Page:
Here are a few frequently asked questions and answers regarding replacing Sunglass Lenses.

Q 1. If I’ve bought a new designer sunglass frame online, can I have prescription sunglass lenses put in? Yes this is very easy to do. As there are no prescription lenses in the frame already we need to know your PD eye measurement to make the lenses correctly. Occasionally people know this, but if not you can enclose a pair of your old glasses for us to read the measurement from. We’ll return the old pair along with the newly glazed glasses.

Q 2. Can I have different coloured lenses to the ones already in the frame?. Yes, you can have any colour you wish in either a full lens tint or graduated tint. Graduated tints cost £10 extra as they are very time consuming to make.

Q.3  I go fishing a lot, am I better wearing polarized lenses?. Yes, they will certainly help see below the surface of the water better than normal sunglasses. Brown polarized lenses are the better option as they reduce the blue light, enabling you to see the fish more clearly as well as everything else below the surface. See question 7 below for more information about polarized lenses for fishing.

Q 4. I have a fairly strong prescription, will I still be able to have prescription sunglass lenses?  Probably yes. The lenses would be more expensive than standard sunglasses, but most prescription are fine to be made up as sunglasses.

Q 5. I have a half rim frame that I’d like new lenses put into, however I’d prefer the lenses to be a bit longer in depth. Is this possible? Yes this isn’t a problem. We often lengthen the depth of lenses, particularly if varifocal lenses are wanted. It’s also a good way of making the lenses bigger for sunglasses. There is no additional cost for making the lenses longer in depth.

Q 6. Can I get replacement lenses put into the inserts of my my skiing or cycling goggles? Yes, it’s very easy  and costs just £35 for standard low prescriptions. The cost for stronger prescription would depend on the strength of the prescription but would still always be a very competitive price.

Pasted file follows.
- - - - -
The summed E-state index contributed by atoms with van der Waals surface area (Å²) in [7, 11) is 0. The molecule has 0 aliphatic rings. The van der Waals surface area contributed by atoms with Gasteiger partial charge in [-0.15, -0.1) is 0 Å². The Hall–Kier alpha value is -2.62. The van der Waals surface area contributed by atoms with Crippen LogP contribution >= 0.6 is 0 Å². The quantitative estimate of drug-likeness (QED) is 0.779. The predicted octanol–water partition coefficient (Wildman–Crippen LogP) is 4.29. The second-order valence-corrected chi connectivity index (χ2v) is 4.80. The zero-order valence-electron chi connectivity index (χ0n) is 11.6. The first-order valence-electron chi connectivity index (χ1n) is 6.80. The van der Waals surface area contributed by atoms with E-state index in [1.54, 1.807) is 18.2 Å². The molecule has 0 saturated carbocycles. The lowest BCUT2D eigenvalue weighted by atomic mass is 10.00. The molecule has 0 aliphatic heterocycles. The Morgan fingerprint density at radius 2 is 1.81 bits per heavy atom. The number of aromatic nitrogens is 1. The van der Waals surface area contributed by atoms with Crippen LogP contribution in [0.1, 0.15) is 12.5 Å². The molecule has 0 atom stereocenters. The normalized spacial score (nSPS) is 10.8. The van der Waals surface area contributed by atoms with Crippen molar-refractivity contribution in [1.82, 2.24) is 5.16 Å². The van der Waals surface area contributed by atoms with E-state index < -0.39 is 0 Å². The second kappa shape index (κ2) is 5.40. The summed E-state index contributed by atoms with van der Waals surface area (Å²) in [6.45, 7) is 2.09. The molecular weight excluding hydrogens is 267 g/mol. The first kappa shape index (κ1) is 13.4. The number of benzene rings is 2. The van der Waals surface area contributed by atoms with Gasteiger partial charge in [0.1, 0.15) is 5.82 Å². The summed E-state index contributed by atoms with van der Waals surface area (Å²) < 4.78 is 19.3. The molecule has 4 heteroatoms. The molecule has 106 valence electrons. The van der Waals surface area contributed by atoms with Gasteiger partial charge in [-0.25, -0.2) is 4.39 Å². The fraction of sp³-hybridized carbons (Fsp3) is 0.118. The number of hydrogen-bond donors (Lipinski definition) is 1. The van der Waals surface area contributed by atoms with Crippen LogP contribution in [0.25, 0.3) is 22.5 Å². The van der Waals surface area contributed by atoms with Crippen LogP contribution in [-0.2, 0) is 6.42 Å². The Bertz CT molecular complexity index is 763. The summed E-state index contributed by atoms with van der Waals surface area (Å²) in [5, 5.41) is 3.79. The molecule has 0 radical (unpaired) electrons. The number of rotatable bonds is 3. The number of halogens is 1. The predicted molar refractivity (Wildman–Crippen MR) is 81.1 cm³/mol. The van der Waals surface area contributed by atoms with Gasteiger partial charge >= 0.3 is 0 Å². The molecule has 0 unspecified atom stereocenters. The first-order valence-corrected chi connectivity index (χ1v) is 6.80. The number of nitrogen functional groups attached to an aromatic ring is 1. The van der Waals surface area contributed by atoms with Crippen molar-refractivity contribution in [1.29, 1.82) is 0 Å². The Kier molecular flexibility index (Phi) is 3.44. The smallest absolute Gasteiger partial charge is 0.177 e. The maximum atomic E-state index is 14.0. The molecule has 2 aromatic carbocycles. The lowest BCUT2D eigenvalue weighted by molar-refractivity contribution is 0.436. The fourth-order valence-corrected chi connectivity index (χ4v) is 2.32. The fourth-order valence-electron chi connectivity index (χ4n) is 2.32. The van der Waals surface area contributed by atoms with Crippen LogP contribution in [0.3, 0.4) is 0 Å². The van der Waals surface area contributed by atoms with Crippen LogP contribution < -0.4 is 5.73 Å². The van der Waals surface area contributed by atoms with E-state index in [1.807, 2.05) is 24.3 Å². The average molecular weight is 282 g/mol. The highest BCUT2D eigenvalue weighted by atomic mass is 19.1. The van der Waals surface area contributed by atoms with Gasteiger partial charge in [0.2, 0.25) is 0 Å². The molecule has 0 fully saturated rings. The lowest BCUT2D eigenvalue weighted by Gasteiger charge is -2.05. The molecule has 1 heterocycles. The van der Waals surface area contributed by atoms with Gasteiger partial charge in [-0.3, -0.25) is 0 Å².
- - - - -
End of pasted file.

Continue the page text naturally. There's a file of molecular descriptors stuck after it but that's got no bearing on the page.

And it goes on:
Q7 . What’s the difference between standard sunglass lenses and polarized lenses? Sunlight is absorbed or reflected in many directions. Sunlight reflected from a horizontal surface, like land, water or hoods of cars is often reflected back horizontally, producing a very strong glare. For us, it means that ground reflections cause a lot of interference with our vision on water or pavement.

Normal sunglasses provide basic protection against both vertical and horizontal UV rays. However, they don’t diminish the glare from reflected horizontal rays.

Polarized glasses have a built-in, laminated filter that permits only vertical light rays to pass through, and almost totally blocks horizontal rays to eliminate glares. This is most noticeable when boating or fishing, since you can suddenly see through the surface, which was previously clouded by the reflections from the sun and sky above.

Who Needs Polarized Lenses?

The people who find the greatest use for polarized lenses are those that work around or on the water, like fishermen and boaters. Because such lenses reduce glare, it is easier for fishermen to view deeper into sea for fish or any obstacle.

This can make a huge difference in fishing, since an angler can get a more accurate look at fish habitat. For a boater, this can mean the difference between life and death, since they are able to perceive underwater obstacles, and the more complex movement of under water currents.

These aren’t the only uses for polarized lenses. Consider driving, especially on road trips in the summer: horizontal rays of light are constantly refracted from the road, increasing eye fatigue and discomfort. You can instantly reduce this glare with polarized glasses.

Any activity that involves rapid changes in lighting conditions, such as hunting under the heavy canopy of a forest, may benefit from polarized glasses, since they also partially eliminate the glare of light directly on the glasses.

Pros and Cons of Polarized Lenses


A high quality pair of sunglasses may include polarized lenses. A polarized lens offers the following advantages over non-polarized lenses:

  • Increases visual comfort. Since your eyes aren’t constantly challenged by glare, it is easier to view objects in bright conditions.
  • Enhances clarity of vision and contrast for ground level objects and for seeing into water.
  • Reduces eyestrain. Frequent adjustments to the glare from reflections is taxing on the eyes and can lead to eye fatigue.
  • Conveys colors faithfully.
  • Diminishes reflections and glare.


  • Polarized lenses make it difficult to view LCD screens. They create the effect of making the images on the screen disappear at certain angles. Pilots or operators of heavy machines are discouraged and often prohibited from using polarized lenses. You might have difficulty operating an ATM with polarized glasses.
  • Though recommended for skiing, they may actually compromise contrast in certain light conditions, making it difficult to distinguish between patches of ice or snow and moguls.
  • Glasses with polarized lenses are generally more expensive than regular lenses. This additional investment is worth it for those who really do need polarized lenses, but might be an unnecessary expenditure for people who just need regular sunglasses.